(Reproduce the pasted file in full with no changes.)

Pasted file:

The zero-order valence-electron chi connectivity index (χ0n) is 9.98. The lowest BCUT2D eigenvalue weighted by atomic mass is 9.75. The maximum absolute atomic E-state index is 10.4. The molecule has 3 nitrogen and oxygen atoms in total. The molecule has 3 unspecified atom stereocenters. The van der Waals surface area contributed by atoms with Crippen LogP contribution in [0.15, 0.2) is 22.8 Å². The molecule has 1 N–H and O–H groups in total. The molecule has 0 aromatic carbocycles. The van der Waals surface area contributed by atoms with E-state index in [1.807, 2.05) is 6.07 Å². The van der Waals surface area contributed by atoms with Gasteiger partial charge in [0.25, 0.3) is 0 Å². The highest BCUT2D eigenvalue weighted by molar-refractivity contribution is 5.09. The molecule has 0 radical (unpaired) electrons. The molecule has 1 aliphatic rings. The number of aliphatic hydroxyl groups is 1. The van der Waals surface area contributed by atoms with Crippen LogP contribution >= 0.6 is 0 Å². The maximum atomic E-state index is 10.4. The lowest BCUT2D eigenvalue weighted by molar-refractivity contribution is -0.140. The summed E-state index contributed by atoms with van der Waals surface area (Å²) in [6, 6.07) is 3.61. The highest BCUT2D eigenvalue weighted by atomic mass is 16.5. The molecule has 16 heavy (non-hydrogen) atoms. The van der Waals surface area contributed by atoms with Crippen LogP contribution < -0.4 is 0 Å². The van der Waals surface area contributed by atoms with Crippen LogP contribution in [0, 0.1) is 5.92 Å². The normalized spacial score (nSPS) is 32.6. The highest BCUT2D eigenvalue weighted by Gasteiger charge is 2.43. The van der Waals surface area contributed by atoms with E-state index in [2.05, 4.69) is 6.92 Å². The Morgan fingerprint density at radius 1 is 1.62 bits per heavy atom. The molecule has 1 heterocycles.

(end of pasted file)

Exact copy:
The zero-order valence-electron chi connectivity index (χ0n) is 9.98. The lowest BCUT2D eigenvalue weighted by atomic mass is 9.75. The maximum absolute atomic E-state index is 10.4. The molecule has 3 nitrogen and oxygen atoms in total. The molecule has 3 unspecified atom stereocenters. The van der Waals surface area contributed by atoms with Crippen LogP contribution in [0.15, 0.2) is 22.8 Å². The molecule has 1 N–H and O–H groups in total. The molecule has 0 aromatic carbocycles. The van der Waals surface area contributed by atoms with E-state index in [1.807, 2.05) is 6.07 Å². The van der Waals surface area contributed by atoms with Gasteiger partial charge in [0.25, 0.3) is 0 Å². The highest BCUT2D eigenvalue weighted by molar-refractivity contribution is 5.09. The molecule has 0 radical (unpaired) electrons. The molecule has 1 aliphatic rings. The number of aliphatic hydroxyl groups is 1. The van der Waals surface area contributed by atoms with Crippen LogP contribution >= 0.6 is 0 Å². The maximum atomic E-state index is 10.4. The lowest BCUT2D eigenvalue weighted by molar-refractivity contribution is -0.140. The summed E-state index contributed by atoms with van der Waals surface area (Å²) in [6, 6.07) is 3.61. The highest BCUT2D eigenvalue weighted by atomic mass is 16.5. The molecule has 16 heavy (non-hydrogen) atoms. The van der Waals surface area contributed by atoms with Crippen LogP contribution < -0.4 is 0 Å². The van der Waals surface area contributed by atoms with Crippen LogP contribution in [0, 0.1) is 5.92 Å². The normalized spacial score (nSPS) is 32.6. The highest BCUT2D eigenvalue weighted by Gasteiger charge is 2.43. The van der Waals surface area contributed by atoms with E-state index in [2.05, 4.69) is 6.92 Å². The Morgan fingerprint density at radius 1 is 1.62 bits per heavy atom. The molecule has 1 heterocycles.